On the French side, there was "Baigne d'eau mes mains" from THAIS, from the husband-wife pair Nicole Car and Etienne Dupuis and Elina Garanca pulled "L'amour est un oiseau rebelle" out of her bag of tricks from past CARMENs. Anita Rachvelishvili gave a smashing "Mon coeur s'ouvre a ta voix" from SAMSON ET DALILA.

Gunther Groissbock's potent contribution was "Wie schoen ist doch die music" from Richard Strauss's comedy, DIE SCHWEIGSAME FRAU, while Sonya Yoncheva did a lovely "Song of the Moon" from Dvorak's RUSALKA. Michael Volle brought the amazing "O du, mein holder Abendstern" from TANNHAUSER, with Anthony Roth Costanzo very much at home in "Pena tiranna" from Handel's obscure AMADIGI DI GAULA.

Not all the music was classical. Matthew Polenzani used his clear, clean tenor in a beautifully rendered "Danny Boy," accompanying himself on piano in this song about "love, loss, devotion." Bryn Terfel with his wife, harpist Hannah Stone contributed a particularly moving version of Alma Androzzo's "If I Can Help Somebody," ending with the simple phrase, "then my living shall not be in vain."

The trickiest of the performances, of course, were the orchestral/choral works led by Nezet-Seguin and Palumbo, which coordinated superbly, shown with the multiple musicians on screen, all in their separate venues. Nezet-Seguin explained how he pulled off the "Intermezzo" from Mascagni's CAVALLERIA RUSTICANA and the Prelude to Act III of LOHENGRIN, by doing a kind of conducting version of "air guitar," without musical accompaniment. This then went to the Met's Director of Adminstration, Thomas Lausmann, who played it on piano and made a video that was sent out to the orchestra. The results, as they were in NABUCCO's "Va pensiero," were amazing.

Perhaps the most poignant of all the selections was the tribute to violist Vincent Lionti, a victim of coronavirus. The other members of the viola section were joined by Joyce DiDonato in the breathtaking "Ombra mai fu" from Handel's SERSE. (JDD contributed the quote, "Music is Nutrition for Our Souls.")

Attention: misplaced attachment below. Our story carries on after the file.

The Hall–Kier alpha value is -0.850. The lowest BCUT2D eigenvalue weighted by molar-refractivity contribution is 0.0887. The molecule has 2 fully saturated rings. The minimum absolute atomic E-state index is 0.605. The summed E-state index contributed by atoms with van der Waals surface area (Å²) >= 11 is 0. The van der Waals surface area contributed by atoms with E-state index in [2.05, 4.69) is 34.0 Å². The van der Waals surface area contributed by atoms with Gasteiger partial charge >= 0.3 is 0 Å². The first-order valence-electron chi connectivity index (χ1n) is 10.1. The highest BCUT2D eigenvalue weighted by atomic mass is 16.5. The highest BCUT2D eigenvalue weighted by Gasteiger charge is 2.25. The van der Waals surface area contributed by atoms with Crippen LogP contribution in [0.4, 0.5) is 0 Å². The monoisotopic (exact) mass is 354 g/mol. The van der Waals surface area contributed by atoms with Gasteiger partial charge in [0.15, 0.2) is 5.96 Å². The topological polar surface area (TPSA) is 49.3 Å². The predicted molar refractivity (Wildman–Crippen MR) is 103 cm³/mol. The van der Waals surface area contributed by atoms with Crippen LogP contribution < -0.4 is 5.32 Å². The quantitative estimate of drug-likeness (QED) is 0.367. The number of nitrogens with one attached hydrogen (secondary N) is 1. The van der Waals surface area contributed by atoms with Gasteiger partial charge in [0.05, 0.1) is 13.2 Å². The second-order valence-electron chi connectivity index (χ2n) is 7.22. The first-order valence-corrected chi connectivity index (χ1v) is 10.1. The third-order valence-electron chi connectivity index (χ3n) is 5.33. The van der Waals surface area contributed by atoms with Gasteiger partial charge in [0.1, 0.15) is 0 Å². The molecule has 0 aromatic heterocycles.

That's just my personal list, because there were lots of others to remind us of the joys of hearing 'live' music. Here's the full list of the participating soloists:

Ildar Abdrazakov, Moscow, Russia; Roberto Alagna and Aleksandra Kurzak, Le Raincy, France; Marco Armiliato, Lugano, Switzerland; Jamie Barton, Atlanta, GA; Piotr Beczała, Zabnica, Poland; Angel Blue, Alpine, NJ; Lawrence Brownlee, Niceville, FL; Joseph Calleja, Mellieha, Malta; Javier Camarena, Zurich, Switzerland; Nicole Car and Etienne Dupuis, Paris, France; David Chan, Closter, NJ; Anthony Roth Costanzo, New York, NY; Stephen Costello and Yoon Kwon Costello, New York, NY; Diana Damrau and Nicolas Testé, Orange, France; Joyce DiDonato, rural Spain; Michael Fabiano, Bonita Springs, FL.

Renée Fleming, Virginia; Elīna Garanča, Riga, Latvia; Gunther Groissböck, Lugano, Switzerland; Jonas Kaufmann, Munich, Germany; Quinn Kelsey, Toronto, Canada; Isabel Leonard, New York, NY; Ambrogio Maestri, Lugano, Switzerland; Peter Mattei, Stockholm Archipelago, Sweden; Erin Morley, New Haven, CT; Anna Netrebko and Yusif Eyvazov, Vienna, Austria (prerecorded); Lisette Oropesa, Baton Rouge, LA; René Pape, Dresden, Germany (prerecorded); Ailyn Pérez and Soloman Howard, Chicago, IL; Matthew Polenzani, Pelham, NY; Anita Rachvelishvili, Tbilisi, Georgia; Golda Schultz, Munich, Germany; Nadine Sierra, Valencia, Spain; Bryn Terfel and Hannah Stone, Wales, UK; Elza van den Heever, Montpellier, France; Michael Volle, Berlin, Germany; Sonya Yoncheva, Geneva, Switzerland.

Piano accompanists included Bryan Wagorn, Howard Watkins and Jendrik Springer.

For more information about the Met, including how to contribute, see the company's website.

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From This Author Richard Sasanow